L. Thorlacius
A. Garg, Zucker School of Medicine at Hofstra/Northwell
P. T. Riis
S. M. Nielsen
V. Bettoli
J. R. Ingram
V. Del Marmol
L. Matusiak
J. C. Pascual
J. Revuz
K. Sartorius
T. Tzellos
H. H. van der Zee
C. C. Zouboulis
D. M. Saunte
A. B. Gottlieb
R. Christensen
G. B. E. Jemec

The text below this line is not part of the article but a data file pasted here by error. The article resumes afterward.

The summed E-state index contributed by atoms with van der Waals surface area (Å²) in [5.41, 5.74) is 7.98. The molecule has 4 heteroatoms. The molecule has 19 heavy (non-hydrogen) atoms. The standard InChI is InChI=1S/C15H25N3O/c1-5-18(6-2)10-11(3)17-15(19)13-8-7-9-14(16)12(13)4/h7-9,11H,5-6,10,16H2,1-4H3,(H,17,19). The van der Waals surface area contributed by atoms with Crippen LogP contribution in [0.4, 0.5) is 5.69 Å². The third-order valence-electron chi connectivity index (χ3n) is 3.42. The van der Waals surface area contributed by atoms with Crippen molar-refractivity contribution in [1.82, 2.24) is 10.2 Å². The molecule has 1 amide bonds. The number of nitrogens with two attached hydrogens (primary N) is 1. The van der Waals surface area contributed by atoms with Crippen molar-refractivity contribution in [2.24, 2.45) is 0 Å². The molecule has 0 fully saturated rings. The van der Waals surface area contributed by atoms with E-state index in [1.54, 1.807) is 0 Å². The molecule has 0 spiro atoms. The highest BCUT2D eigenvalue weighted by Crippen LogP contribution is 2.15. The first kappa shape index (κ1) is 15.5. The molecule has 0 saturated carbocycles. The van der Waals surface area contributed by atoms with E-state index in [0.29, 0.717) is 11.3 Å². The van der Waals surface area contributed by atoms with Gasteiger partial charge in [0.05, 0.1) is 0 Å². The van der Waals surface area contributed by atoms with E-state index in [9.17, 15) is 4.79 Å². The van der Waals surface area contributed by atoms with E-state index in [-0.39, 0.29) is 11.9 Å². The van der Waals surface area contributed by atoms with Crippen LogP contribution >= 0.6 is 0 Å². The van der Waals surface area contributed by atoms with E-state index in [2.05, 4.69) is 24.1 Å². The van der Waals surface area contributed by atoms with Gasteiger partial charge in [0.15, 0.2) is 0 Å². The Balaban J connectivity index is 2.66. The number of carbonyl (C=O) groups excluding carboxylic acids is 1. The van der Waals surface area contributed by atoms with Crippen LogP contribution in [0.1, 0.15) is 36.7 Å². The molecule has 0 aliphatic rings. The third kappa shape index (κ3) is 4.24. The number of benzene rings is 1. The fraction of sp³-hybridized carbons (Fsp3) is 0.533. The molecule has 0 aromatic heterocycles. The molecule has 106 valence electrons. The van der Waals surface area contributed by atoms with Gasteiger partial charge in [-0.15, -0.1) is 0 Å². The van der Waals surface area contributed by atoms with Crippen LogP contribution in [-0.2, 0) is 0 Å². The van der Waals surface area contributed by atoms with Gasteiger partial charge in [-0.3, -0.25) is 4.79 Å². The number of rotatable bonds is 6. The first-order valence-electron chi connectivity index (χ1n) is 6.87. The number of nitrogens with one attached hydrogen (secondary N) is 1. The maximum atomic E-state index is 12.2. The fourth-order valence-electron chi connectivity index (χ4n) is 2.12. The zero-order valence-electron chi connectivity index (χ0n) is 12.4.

© 2019 British Association of Dermatologists. Hidradenitis suppurativa (HS) is a long-lasting skin disease with flares of painful boils in areas where skin meets skin, such as the armpits and groins. It affects somewhere between 1 and 40 people out of 1000 worldwide. When trying to measure the effect of a treatment in a clinical trial, so-called 'outcome measurement instruments' are used. These are ways of estimating 'how much' disease is present. It is obviously important that outcome measurement instruments measure the right thing and do not vary at random. It has previously been shown that outcome measurement instruments used in HS trials lack proof of their reliability. This study therefore aimed to find out how consistently 12 HS-experienced dermatologists would score 24 patients with HS, using nine different instruments. The study showed that one called Hurley staging was an acceptable instrument in terms of consistency of scores. However, Hurley staging is suited only for severity staging e.g. to guide the most appropriate treatment in each stage. For instruments designed to measure changes in disease severity, low agreement between the rating dermatologists was found. Therefore, the results question whether HS physical signs are best measured by traditional instruments based on a physician counting individual HS lesions (affected patches). As a result, other assessment methods of physical signs in HS, using technology such as ultrasound, should also be considered.